The Syrian authorities and rebels agreed a truce Monday in the southern Damascus district of Qadam which was a battlefield for more than a year, state news agency SANA reported.
“A reconciliation agreement came into force on Monday,” the agency reported Sheikh Jabr Issa, chairman of the reconciliation committee, as saying.
“Efforts aim to facilitate the return of citizens and the functioning of public services,” he said..
“Sand barriers will be removed to allow streets to open and citizens to return” to the area south of the capital on the road to Daraa, the main city in southern Syria.
“The agreement provides that lists be drawn up of armed men to regularise their status, while others containing the names of those abducted (by rebels) will be given” to the authorities, SANA said.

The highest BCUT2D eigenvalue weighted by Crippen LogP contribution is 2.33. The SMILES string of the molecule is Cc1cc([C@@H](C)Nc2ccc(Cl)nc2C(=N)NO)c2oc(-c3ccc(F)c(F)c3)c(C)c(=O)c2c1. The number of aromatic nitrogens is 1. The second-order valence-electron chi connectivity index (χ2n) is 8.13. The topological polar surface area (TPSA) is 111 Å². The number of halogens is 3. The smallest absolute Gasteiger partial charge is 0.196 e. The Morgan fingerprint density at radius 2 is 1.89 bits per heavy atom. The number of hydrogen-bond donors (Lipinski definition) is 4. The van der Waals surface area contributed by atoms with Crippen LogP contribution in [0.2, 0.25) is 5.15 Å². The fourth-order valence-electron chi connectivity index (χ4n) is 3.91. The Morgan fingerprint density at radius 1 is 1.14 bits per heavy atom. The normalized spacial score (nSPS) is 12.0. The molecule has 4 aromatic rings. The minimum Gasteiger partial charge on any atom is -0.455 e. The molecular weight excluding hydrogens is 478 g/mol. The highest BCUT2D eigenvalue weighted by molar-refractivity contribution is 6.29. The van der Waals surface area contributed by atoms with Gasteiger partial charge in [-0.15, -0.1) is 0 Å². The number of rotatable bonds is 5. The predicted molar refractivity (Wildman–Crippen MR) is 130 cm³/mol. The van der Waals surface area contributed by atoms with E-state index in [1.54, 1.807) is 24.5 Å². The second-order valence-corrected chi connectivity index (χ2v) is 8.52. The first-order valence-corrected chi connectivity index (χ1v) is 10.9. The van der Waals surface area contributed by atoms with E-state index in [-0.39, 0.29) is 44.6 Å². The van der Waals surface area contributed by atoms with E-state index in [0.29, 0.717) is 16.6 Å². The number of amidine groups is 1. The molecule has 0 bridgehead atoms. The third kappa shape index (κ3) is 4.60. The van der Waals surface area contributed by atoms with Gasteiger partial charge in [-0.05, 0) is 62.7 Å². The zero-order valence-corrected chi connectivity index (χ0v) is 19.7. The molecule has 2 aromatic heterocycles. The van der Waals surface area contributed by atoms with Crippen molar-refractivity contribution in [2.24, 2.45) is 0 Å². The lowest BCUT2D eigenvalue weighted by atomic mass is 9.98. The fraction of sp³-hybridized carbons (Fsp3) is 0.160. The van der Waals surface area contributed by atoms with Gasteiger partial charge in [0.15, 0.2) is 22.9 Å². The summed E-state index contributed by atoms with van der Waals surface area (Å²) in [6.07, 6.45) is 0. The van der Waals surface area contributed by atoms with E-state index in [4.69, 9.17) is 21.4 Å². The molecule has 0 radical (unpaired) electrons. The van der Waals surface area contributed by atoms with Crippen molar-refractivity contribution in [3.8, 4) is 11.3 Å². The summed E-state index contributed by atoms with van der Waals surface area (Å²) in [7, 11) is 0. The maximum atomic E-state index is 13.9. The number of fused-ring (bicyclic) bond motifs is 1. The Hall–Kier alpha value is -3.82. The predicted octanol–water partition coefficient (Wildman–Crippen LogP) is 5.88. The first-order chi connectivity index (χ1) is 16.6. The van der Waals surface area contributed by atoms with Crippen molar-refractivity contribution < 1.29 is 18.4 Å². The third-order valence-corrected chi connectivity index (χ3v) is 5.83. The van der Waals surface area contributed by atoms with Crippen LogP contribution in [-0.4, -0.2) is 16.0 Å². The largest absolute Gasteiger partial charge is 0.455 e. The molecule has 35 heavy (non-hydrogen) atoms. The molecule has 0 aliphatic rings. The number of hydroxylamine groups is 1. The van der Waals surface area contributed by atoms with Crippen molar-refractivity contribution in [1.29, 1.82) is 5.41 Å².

The Syrian army has never managed to take the district which has been held by various rebel factions with the exception of the jihadists of the Islamic State.
Monday’s accord came after government forces on Thursday took the key Mleiha area on the road to Damascus airport after months of fighting.
Several local ceasefires had already been agreed in areas around Damascus, notably Qudsaya in the northeast, the southwest suburb of Moadamiyet al-Sham, Beit Yahem and Yalda in the south and Barzeh in the north.
More than 170,000 people are estimated to have been killed in the conflict that was sparked by a government crackdown on peaceful demonstrations in mid-March 2011.
Upwards of nine million people have also been forced to flee their homes because of the fighting.